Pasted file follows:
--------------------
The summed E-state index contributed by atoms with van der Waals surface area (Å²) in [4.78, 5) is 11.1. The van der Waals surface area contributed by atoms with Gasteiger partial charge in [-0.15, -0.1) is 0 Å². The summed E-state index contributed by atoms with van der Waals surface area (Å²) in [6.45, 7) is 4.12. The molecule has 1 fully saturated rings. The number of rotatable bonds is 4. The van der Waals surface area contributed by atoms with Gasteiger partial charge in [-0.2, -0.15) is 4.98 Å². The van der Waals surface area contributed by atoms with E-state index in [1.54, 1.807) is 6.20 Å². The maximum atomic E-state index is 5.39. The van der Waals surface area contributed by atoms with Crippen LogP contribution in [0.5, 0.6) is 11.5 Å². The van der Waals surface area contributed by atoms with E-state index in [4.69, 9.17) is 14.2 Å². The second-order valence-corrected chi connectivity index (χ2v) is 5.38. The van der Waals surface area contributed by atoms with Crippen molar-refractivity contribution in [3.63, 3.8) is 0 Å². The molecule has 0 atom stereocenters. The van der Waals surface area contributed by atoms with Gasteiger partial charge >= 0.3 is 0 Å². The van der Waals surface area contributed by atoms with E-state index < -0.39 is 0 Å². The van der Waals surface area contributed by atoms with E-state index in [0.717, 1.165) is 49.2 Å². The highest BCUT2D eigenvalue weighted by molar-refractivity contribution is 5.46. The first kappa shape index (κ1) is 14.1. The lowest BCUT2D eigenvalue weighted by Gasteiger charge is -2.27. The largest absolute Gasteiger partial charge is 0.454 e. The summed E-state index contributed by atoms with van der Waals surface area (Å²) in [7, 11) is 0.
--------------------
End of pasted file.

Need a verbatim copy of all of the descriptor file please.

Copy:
The summed E-state index contributed by atoms with van der Waals surface area (Å²) in [4.78, 5) is 11.1. The van der Waals surface area contributed by atoms with Gasteiger partial charge in [-0.15, -0.1) is 0 Å². The summed E-state index contributed by atoms with van der Waals surface area (Å²) in [6.45, 7) is 4.12. The molecule has 1 fully saturated rings. The number of rotatable bonds is 4. The van der Waals surface area contributed by atoms with Gasteiger partial charge in [-0.2, -0.15) is 4.98 Å². The van der Waals surface area contributed by atoms with E-state index in [1.54, 1.807) is 6.20 Å². The maximum atomic E-state index is 5.39. The van der Waals surface area contributed by atoms with Crippen LogP contribution in [0.5, 0.6) is 11.5 Å². The van der Waals surface area contributed by atoms with E-state index in [4.69, 9.17) is 14.2 Å². The second-order valence-corrected chi connectivity index (χ2v) is 5.38. The van der Waals surface area contributed by atoms with Crippen molar-refractivity contribution in [3.63, 3.8) is 0 Å². The molecule has 0 atom stereocenters. The van der Waals surface area contributed by atoms with Gasteiger partial charge >= 0.3 is 0 Å². The van der Waals surface area contributed by atoms with E-state index < -0.39 is 0 Å². The van der Waals surface area contributed by atoms with E-state index in [0.717, 1.165) is 49.2 Å². The highest BCUT2D eigenvalue weighted by molar-refractivity contribution is 5.46. The first kappa shape index (κ1) is 14.1. The lowest BCUT2D eigenvalue weighted by Gasteiger charge is -2.27. The largest absolute Gasteiger partial charge is 0.454 e. The summed E-state index contributed by atoms with van der Waals surface area (Å²) in [7, 11) is 0.